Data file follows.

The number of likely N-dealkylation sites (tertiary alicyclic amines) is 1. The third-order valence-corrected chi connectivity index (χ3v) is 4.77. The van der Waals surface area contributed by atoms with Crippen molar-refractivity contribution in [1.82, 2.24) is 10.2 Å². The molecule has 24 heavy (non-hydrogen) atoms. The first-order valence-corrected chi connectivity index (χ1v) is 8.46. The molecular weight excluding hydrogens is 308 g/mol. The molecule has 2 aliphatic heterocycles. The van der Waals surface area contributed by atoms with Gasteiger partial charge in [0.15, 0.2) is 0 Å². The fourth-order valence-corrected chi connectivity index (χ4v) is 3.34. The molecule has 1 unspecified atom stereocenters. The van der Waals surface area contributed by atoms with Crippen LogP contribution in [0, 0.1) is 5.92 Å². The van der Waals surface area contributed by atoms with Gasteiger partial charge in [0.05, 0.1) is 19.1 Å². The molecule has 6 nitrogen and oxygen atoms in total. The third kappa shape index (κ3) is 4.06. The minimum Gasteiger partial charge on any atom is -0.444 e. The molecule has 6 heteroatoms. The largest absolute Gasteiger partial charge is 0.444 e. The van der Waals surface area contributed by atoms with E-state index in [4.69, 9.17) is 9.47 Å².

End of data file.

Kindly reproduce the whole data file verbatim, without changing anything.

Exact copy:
The number of likely N-dealkylation sites (tertiary alicyclic amines) is 1. The third-order valence-corrected chi connectivity index (χ3v) is 4.77. The van der Waals surface area contributed by atoms with Crippen molar-refractivity contribution in [1.82, 2.24) is 10.2 Å². The molecule has 24 heavy (non-hydrogen) atoms. The first-order valence-corrected chi connectivity index (χ1v) is 8.46. The molecular weight excluding hydrogens is 308 g/mol. The molecule has 2 aliphatic heterocycles. The van der Waals surface area contributed by atoms with Gasteiger partial charge in [0.15, 0.2) is 0 Å². The fourth-order valence-corrected chi connectivity index (χ4v) is 3.34. The molecule has 1 unspecified atom stereocenters. The van der Waals surface area contributed by atoms with Crippen LogP contribution in [0, 0.1) is 5.92 Å². The van der Waals surface area contributed by atoms with Gasteiger partial charge in [0.05, 0.1) is 19.1 Å². The molecule has 6 nitrogen and oxygen atoms in total. The third kappa shape index (κ3) is 4.06. The minimum Gasteiger partial charge on any atom is -0.444 e. The molecule has 6 heteroatoms. The largest absolute Gasteiger partial charge is 0.444 e. The van der Waals surface area contributed by atoms with E-state index in [4.69, 9.17) is 9.47 Å².